Brand Spillovers Article Now Available
By Eric Goldman
I have finally posted my article, Brand Spillovers, to SSRN. It will be published in the Harvard Journal of Law & Technology later this year. I have blogged about this project several times over the past 4 years, but for most of you, this is your first public opportunity to read the article in full. Please take a look!
This article has been in the works nearly 5 years, so a few words about this project. It started with my Deregulating Relevancy article. While writing that in 2004, I had a few paragraphs regarding the analogies between retailer shelf adjacency and keyword triggering–a popular meme then, and one that still gets used a lot. I ultimately removed most of that discussion from the draft and set it aside to explore in a separate paper. I initially conceptualized the paper about the role of physical and temporal adjacencies in trademark law, and I presented on that topic at Law & Society Association in May 2005. (See my slides from 2005).
After several drafts, many presentations and lots of very helpful comments, the paper has evolved substantially. The paper now explores the analogy between shelf adjacencies and keyword triggering in careful detail, explaining why the analogy is legally and factually complicated but also useful. My hope is that the paper will become the key reference any time anyone in the future wants to make that analogy.
Also, the paper is one of the few articles that analyzes the unique role of retailers in trademark infringement lawsuits. My research suggests that retailers are universally ignored by trademark lawyers, judges and regulators, even though retailers do a lot of things with third party trademarks that look actionable. I’ve thought a lot about this over the past 5 years, and I keep coming back to the unavoidable conclusion that trademark plaintiffs seem to be erring by not suing more retailers even in manufacturer-vs-manufacturer lawsuits. The paper tries to explain why retailers get a free pass nonetheless, but if you have alternative explanations after reading my attempts, I would be extremely grateful.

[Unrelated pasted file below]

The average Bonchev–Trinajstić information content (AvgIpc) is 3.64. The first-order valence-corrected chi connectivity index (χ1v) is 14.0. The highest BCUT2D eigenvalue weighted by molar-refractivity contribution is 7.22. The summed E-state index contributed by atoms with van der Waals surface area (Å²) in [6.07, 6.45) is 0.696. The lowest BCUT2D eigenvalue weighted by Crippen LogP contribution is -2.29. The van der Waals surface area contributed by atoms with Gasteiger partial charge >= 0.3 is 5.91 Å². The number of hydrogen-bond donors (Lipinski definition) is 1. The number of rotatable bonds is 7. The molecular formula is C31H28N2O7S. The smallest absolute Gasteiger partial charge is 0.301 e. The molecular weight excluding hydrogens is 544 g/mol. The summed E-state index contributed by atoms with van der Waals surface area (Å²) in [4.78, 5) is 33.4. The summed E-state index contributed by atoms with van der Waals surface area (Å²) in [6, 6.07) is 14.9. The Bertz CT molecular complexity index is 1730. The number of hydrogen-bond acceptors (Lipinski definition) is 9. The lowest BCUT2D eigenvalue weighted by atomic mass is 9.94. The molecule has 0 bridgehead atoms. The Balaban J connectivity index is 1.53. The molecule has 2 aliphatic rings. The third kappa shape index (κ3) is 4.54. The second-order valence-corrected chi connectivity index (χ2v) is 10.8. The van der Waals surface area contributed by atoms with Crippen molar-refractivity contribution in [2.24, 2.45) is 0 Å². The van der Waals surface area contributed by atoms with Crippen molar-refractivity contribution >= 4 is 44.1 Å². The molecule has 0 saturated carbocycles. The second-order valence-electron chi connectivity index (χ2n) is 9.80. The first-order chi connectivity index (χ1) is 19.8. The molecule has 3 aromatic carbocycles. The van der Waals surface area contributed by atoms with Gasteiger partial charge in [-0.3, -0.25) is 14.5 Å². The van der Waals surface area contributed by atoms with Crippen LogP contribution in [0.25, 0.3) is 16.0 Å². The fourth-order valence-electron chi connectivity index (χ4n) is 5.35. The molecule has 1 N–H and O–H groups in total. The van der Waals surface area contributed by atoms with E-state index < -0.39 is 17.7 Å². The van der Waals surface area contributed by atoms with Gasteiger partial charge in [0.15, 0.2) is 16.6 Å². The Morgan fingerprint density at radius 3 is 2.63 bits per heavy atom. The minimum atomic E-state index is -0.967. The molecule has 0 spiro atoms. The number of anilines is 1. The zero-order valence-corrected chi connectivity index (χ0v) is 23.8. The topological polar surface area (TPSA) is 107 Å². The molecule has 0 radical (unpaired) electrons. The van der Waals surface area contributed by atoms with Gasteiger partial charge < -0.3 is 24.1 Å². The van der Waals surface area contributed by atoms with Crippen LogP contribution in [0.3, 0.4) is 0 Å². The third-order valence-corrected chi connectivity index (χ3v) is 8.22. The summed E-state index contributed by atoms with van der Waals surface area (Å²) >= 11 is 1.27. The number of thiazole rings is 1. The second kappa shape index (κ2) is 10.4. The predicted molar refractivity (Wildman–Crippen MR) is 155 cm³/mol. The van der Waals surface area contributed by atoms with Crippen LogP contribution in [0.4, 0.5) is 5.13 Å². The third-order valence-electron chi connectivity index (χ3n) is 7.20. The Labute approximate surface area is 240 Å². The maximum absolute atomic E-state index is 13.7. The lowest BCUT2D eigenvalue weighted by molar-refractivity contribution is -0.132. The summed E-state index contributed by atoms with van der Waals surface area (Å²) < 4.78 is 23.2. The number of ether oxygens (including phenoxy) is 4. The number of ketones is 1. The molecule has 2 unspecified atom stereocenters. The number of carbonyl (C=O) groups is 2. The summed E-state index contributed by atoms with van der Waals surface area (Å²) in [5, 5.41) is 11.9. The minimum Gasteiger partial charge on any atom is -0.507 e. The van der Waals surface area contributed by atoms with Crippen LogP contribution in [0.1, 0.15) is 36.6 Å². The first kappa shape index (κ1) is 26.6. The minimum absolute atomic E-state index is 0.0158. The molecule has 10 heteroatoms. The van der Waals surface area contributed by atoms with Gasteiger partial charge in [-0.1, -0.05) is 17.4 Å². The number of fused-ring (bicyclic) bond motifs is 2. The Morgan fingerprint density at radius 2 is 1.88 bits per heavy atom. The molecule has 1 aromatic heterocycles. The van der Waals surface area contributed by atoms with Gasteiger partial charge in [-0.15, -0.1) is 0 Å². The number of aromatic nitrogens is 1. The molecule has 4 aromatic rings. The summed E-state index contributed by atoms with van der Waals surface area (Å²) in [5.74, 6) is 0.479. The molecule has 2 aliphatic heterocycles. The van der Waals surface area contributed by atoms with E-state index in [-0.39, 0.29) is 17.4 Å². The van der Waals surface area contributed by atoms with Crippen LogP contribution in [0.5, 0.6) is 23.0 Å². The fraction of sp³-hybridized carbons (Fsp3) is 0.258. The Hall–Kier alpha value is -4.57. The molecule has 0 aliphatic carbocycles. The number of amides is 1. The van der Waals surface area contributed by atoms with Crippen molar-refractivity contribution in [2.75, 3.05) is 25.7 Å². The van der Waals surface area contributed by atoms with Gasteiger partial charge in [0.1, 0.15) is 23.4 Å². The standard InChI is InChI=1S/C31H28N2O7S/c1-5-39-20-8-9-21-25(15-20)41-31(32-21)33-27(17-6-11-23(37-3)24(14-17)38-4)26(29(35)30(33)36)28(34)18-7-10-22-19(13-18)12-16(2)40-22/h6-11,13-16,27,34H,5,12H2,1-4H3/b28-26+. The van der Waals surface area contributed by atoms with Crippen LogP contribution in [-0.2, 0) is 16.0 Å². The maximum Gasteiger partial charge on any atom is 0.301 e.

Finally, this paper is noteworthy because it is the last stop in a multi-year project on how trademark law can damage the Internet. Other papers in the series include Deregulating Relevancy, Online Word of Mouth (which also was a branch-off of the Deregulating Relevancy article) and, to a lesser extent, a Coasean Analysis of Marketing. I’m still interested in Internet trademark law, but next few projects are going to focus on other topics. The next article in queue is a short essay detailing why Wikipedia will fail. After that, I will be focusing on my Economics of Reputational Information project, which I expect to be working on over the next couple of years, and a big stealth project.
In any case, the Brand Spillovers paper remains a draft, and I have limited opportunities to make changes. Accordingly, I gratefully welcome any comments you have.
This Article considers the spillover effects of trademarks—in particular, “brand spillovers,” which occur when consumer interest in a trademark increases the profits of third parties who do not own the trademark. Using techniques such as loss leaders and shelf space adjacency, retailers routinely create brand spillovers for their profit, and trademark law generally has not restricted these activities. Online intermediaries, such as search engines, also create and profit from brand spillovers by selling manufacturers’ trademarks for advertising purposes (“keyword triggering”). However, in contrast to retailer practices, keyword triggering has sparked a heated and irresolute battle over its legitimacy under trademark law. By drawing lessons from retailers’ experiences with brand spillovers and through an analysis of the ways intermediaries can add value to consumers, this Article offers a new way to resolve the keyword triggering debate. The Article proposes that all intermediaries—including both retailers and online intermediaries—should be permitted to use brand spillovers as part of their effort to reduce consumer search costs, even if the intermediaries profit from the brand spillovers along the way.